Sometimes as a parent, aunt, uncle, grandparent, or youth leader, you will be approached by children with very big and dangerous problems to discuss. According to the American Academy of Pediatrics (AAP), as many as 1 out of 5 children experience depression. Additionally, studies show normal children today report more anxiety than child psychiatric patients of the 1950s. Suicide is the second leading cause of death in Americans aged 10 to 34. Mental health is an important issue that needs to be addressed!

Do you remember being a kid? I do.

I remember how big my feelings were. I remember feeling as if it were the end of the world when a relationship didn’t work out, when I got a bad grade, when I made a wrong choice, when my parents fought, or when anything went wrong at all. As a kid, I didn’t realize that these feelings were wrong because I rarely voiced them at all, and feelings that I did feel were wrong I was afraid to share anyway.

Because children will rarely voice their big and dangerous feelings, it’s important that they 1) know that they can, and 2) know their feelings are okay. The children in your church or your family may never seek you out to speak one-on-one about what is going on with them, but you can still make a life-saving difference by educating them about mental health.

When you’re working with youth at home, school, or church, consider the following:

  • Instead of singling out a child of concern, sow seeds of love to the whole group. Affirm that feelings are okay. Educate the group about unsafe feelings and thoughts. Share, display, and memorize hotlines as you would any other emergency number.
  • Instead of harsh discipline for sudden behavior changes, show concern and love to your youth. Use an instance of disobedience as a conversation starter. Oftentimes children can’t identify a cause for a poor choice. You can get to the bottom of it by talking it out. If they don’t want to talk, ask them to write an explanation for their actions, even if it’s something they have to make up. It will still make them think over what they’ve done.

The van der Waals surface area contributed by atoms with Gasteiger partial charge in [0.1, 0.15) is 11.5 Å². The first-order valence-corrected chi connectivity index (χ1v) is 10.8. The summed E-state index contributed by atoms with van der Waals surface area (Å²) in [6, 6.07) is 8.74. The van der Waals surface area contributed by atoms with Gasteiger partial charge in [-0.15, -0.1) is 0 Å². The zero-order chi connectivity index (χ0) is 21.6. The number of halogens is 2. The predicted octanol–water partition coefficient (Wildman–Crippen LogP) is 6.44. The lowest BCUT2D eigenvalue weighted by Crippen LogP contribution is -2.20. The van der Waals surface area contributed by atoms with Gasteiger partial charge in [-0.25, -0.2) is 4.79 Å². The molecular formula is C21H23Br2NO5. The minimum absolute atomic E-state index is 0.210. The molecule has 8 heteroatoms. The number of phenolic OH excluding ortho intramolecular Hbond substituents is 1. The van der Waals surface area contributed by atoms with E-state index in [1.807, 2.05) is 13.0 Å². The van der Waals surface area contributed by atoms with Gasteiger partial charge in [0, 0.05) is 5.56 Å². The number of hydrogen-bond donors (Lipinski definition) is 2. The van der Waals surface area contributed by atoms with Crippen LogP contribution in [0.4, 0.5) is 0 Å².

• Instead of talking about the problem to the parent, find a solution together with the parent and the child. Meet together with parents and children. The parent will appreciate your concern, and the youth will appreciate being involved. Do not dwell on the bad behavior. Acknowledge briefly that it’s interrupting your work with the group and how and then start problem-solving!
  • Instead of forcing participation, discover the cause for the lack of interest. If a child has been engaged and interested until this point, there may be a serious cause for the change. Sudden changes in interest and behavior are a sign of depression.
  • Instead of avoiding tough topics, educate, educate, educate. Mental health is a taboo topic even among adults, but it’s affecting people of all ages. Mental health issues that go unresolved contribute to relationship problems, addiction, joblessness, depression, and more. It is time that the stigma dies so that our youth can live!

Do yourself and your youth a favor by educating yourself first.

Find out which of your youth are at risk for depression and suicide here.

Implement these 3 keys to addressing mental health in your ministry here.

Discover and share mental health resources for college-age students here.

Find resources for Mental Health Sabbath and more here.